Individuals looking to enter the field of education often begin by selecting a college or university to complete undergraduate studies. Some college and university programs include the elements for a teaching license while other programs only meet the requirements of a Bachelor’s degree. The list of variations between university programs is extensive and often depends on the individual professors. An individual must decide which program will fit their personal needs and which program will best prepare them for a career in the music classroom. An educator’s training does not stop with a degree, once they enter the classroom music educators attend hours of professional development that is specific to their district, administration, and personal requests. The purpose of this literature review is to determine how music teacher training both pre-teaching and during their career affect retention of music educators.
Effective Music Education
The ultimate goal of an individual’s education is preparation for a career, but it is hard to determine what preparation is needed without defining the ideal career for the music educator. An effective classroom environment for the music educator would include the teacher developing a method to assess, evaluate, and communicate student achievement (Kay, 2000). Many elementary methods such as Kodaly, Orff Schulwerk, Dalcroze, and Gordon provide detailed approaches for general music instruction that can be adapted to teach many musical concepts across grade levels and disciplines. Kay (2000) continues to stress the importance of teachers improving the way music is taught and learned in the music classroom. This increase in music standards for students would mean an increase in standards for music teachers. If standards are increasing for teachers then undergraduate studies need to change as well. Kay (2000) sights Susan Knight’s survey of 257 vocal music teachers in Canada and the United States which reports 78 percent claim they were not trained adequately in understanding children’s vocal development. This deficit in training started with the undergraduate degree plan and the individual professor’s choice of curriculum.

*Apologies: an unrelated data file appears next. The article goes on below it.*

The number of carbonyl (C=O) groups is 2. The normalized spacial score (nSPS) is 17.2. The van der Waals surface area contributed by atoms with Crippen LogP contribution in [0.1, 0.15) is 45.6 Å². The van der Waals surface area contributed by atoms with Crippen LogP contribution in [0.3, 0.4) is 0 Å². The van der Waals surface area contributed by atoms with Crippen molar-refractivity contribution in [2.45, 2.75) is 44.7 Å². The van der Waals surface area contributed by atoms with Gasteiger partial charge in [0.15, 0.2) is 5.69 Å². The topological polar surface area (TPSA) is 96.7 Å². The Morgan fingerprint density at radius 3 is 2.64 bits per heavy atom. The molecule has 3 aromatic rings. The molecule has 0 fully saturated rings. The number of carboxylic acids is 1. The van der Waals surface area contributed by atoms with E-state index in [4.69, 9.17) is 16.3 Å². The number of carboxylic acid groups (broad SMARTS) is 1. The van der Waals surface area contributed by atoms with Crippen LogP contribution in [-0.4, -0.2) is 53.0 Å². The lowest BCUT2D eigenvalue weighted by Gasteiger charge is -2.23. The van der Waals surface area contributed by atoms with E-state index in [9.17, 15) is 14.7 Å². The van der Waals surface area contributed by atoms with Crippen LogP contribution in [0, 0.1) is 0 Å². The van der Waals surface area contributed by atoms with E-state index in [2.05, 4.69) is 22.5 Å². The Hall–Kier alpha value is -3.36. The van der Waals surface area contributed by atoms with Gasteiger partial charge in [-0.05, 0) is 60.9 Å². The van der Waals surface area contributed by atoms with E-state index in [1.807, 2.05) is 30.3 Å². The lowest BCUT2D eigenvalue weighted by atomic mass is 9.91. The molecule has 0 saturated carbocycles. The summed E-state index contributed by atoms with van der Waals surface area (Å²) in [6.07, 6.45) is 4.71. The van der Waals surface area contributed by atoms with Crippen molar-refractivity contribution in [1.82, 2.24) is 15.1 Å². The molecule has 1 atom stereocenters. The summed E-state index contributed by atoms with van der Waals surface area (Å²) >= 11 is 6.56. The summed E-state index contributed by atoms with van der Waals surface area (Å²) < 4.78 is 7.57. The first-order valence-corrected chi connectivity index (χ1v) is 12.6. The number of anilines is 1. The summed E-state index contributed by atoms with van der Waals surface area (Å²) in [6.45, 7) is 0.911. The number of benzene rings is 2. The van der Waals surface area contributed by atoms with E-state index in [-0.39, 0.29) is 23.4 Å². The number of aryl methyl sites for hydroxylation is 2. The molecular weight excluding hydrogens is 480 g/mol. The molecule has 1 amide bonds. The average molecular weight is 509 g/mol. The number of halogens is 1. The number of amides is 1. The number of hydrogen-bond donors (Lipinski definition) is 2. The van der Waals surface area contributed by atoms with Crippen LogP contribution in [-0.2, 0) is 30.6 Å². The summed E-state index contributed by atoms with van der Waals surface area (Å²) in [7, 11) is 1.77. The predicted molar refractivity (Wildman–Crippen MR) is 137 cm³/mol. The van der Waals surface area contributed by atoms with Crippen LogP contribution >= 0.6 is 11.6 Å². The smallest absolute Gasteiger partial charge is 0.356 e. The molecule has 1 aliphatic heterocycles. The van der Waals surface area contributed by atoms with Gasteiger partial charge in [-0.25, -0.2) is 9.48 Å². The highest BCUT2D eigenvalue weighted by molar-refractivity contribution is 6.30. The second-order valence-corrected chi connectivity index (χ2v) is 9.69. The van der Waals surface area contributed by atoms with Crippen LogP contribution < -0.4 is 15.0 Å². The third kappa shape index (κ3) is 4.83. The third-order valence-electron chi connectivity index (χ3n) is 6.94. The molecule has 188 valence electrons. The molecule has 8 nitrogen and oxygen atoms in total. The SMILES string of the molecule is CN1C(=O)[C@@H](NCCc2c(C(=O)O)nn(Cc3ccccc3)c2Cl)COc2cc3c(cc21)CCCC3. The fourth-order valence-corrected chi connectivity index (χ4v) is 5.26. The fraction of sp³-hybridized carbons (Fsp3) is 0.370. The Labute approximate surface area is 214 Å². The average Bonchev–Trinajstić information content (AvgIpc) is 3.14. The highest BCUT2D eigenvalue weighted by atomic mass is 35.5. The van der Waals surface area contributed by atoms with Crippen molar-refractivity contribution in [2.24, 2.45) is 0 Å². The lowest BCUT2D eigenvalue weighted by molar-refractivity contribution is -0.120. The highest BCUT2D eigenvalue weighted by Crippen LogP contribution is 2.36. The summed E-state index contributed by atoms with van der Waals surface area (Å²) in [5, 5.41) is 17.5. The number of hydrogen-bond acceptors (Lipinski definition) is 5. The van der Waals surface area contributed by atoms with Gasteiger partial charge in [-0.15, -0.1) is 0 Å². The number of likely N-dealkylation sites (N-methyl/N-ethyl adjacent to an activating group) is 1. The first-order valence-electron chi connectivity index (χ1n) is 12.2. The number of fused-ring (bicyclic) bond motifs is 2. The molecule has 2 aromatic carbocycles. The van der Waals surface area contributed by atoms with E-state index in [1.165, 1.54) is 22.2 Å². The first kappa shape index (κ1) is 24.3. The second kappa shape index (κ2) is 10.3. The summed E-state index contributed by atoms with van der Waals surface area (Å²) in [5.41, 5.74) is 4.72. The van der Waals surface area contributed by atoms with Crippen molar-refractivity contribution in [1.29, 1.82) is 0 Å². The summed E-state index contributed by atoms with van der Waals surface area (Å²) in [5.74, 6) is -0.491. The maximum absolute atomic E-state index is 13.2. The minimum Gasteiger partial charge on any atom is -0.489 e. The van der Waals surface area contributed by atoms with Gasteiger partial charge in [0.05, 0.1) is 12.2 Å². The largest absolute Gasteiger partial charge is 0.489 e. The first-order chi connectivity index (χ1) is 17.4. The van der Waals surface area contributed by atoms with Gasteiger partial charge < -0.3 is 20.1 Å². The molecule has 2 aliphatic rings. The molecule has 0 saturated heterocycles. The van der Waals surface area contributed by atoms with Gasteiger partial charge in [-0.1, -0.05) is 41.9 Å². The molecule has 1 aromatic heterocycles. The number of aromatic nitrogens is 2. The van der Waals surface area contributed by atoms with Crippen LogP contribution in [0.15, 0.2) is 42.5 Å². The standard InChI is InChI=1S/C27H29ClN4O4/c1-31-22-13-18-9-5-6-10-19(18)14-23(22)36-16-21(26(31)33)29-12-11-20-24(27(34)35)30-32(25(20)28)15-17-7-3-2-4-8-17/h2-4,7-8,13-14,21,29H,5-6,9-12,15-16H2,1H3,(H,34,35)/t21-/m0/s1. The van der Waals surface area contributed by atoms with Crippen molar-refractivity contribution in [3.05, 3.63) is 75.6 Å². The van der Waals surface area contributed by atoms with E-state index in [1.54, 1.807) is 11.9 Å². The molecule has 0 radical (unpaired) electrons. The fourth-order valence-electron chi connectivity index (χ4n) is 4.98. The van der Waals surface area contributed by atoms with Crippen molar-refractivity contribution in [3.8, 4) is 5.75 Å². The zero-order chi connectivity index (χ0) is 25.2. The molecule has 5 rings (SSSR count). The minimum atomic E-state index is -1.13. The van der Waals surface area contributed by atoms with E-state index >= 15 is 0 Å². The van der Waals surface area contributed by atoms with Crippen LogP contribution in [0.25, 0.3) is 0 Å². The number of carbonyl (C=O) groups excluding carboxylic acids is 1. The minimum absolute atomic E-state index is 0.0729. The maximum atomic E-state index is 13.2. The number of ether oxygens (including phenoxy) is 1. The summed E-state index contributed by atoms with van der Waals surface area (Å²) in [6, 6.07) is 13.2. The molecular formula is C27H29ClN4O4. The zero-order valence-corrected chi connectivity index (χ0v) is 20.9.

The Undergraduate Degree
The undergraduate degree in music education varies depending on the campus and some attempt to cover general, vocal, and instrumental music all in the same degree plan. Many times there is only one college course in general music methods which vary depending upon the instructor’s background (Spurgeon, 2004). The effectiveness of this preparation is inconsistent and hard to measure, because “there is no universal agreement, in spite of state and national standards, on what should be taught to children” (Spurgeon, p. 29). As a result of the lack of agreement among music educators, dialogue began in 2002 between the leaders of MENC and other leading music methods organizations to create a curriculum for undergraduate studies. From these discussions,...